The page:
Lars Jørgen Østergaard

Lack of awareness of treatment failure among HIV-1-infected patients in Guinea-Bissau - a retrospective cohort study

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INTRODUCTION: With more people receiving antiretroviral treatment (ART), the need to detect treatment failure and switch to second-line ART has also increased. We assessed CD4 cell counts (as a marker of treatment failure), determined the rate of switching to second-line treatment and evaluated mortality related to treatment failure among HIV-infected patients in Guinea-Bissau.

METHODS: In this retrospective cohort study, adult patients infected with HIV-1 receiving ≥6 months of ART at an HIV clinic in Bissau were included from June 2005 to July 2014 and followed until January 2015. Treatment failure was defined as 1) a fall in CD4 count to baseline (or below) or 2) CD4 levels persistently below 100 cells/µL after ≥6 months of ART. Cox hazard models, with time since six months of ART as the time-varying coefficient, were used to estimate the hazard ratio for death and loss to follow-up.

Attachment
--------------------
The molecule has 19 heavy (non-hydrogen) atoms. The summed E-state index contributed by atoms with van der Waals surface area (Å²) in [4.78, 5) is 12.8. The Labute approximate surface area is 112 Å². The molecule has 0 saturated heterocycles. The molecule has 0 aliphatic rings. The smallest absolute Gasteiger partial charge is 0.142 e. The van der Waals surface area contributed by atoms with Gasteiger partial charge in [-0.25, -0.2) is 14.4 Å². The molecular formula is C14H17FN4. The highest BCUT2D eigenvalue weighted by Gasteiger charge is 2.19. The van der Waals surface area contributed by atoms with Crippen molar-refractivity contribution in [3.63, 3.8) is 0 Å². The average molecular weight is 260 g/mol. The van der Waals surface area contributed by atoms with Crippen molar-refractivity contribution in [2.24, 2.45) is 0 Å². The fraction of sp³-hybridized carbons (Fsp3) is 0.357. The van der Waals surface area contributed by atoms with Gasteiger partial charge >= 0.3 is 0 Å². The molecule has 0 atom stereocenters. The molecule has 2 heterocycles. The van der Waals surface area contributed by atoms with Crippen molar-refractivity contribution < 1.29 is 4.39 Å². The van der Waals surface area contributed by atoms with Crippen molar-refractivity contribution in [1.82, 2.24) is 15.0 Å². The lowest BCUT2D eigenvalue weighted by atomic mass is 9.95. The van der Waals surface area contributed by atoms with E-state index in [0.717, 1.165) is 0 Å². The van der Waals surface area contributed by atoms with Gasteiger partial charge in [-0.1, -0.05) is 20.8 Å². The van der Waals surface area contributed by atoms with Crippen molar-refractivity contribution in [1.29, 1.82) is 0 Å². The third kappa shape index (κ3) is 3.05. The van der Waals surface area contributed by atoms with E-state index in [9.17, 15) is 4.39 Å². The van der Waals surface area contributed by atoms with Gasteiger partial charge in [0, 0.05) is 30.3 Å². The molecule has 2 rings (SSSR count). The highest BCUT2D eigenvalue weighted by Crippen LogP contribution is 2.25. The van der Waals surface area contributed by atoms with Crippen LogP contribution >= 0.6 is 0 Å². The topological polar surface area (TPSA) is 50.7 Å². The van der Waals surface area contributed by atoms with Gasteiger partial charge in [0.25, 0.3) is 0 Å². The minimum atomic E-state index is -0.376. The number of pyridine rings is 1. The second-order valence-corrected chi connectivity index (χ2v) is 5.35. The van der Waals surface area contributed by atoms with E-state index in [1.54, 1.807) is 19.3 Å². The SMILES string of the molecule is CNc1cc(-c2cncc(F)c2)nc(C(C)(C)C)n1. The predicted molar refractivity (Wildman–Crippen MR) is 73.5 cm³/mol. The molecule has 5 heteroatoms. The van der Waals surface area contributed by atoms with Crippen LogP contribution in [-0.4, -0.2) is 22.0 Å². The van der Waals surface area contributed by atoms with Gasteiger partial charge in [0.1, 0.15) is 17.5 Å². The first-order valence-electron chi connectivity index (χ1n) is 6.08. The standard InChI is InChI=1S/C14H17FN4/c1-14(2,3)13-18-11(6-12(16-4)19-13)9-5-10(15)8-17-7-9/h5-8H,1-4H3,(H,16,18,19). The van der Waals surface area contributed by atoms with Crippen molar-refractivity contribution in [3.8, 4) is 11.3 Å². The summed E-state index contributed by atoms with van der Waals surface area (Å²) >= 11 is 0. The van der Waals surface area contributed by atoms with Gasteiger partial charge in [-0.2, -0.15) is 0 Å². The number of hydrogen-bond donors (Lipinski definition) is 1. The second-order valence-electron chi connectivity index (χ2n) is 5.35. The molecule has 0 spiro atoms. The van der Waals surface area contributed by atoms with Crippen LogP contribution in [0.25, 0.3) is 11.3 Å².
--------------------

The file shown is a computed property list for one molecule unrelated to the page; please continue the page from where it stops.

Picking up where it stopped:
RESULTS: We assessed 1,591 HIV-1-infected patients for immunological treatment failure. Treatment failure could not be determined in 594 patients (37.3%) because of missing CD4 cell counts. Among the remaining 997 patients, 393 (39.4%) experienced failure. Only 39 patients (9.9%) with failure were switched from first- to second-line ART. The overall switching rate was 3.1 per 100 person-years. Mortality rate was higher in patients with than without treatment failure, with adjusted hazard rate ratios (HRRs) 10.0 (95% CI: 0.9-107.8), 7.6 (95% CI: 1.6-35.5) and 3.1 (95% CI: 1.5-6.3) in the first, second and following years, respectively. During the first year of follow-up, patients experiencing treatment failure had a higher risk of being lost to follow-up than patients not experiencing treatment failure (adjusted HRR 4.4; 95% CI: 1.7-11.8).

CONCLUSIONS: We found a high rate of treatment failure, an alarmingly high number of patients for whom treatment failure could not be assessed, and a low rate of switching to a second-line therapy. These factors could lead to an increased risk of resistance development and excess mortality.

Original languageEnglish
Article number20243
JournalInternational AIDS Society. Journal
Number of pages8
Publication statusPublished - 2015

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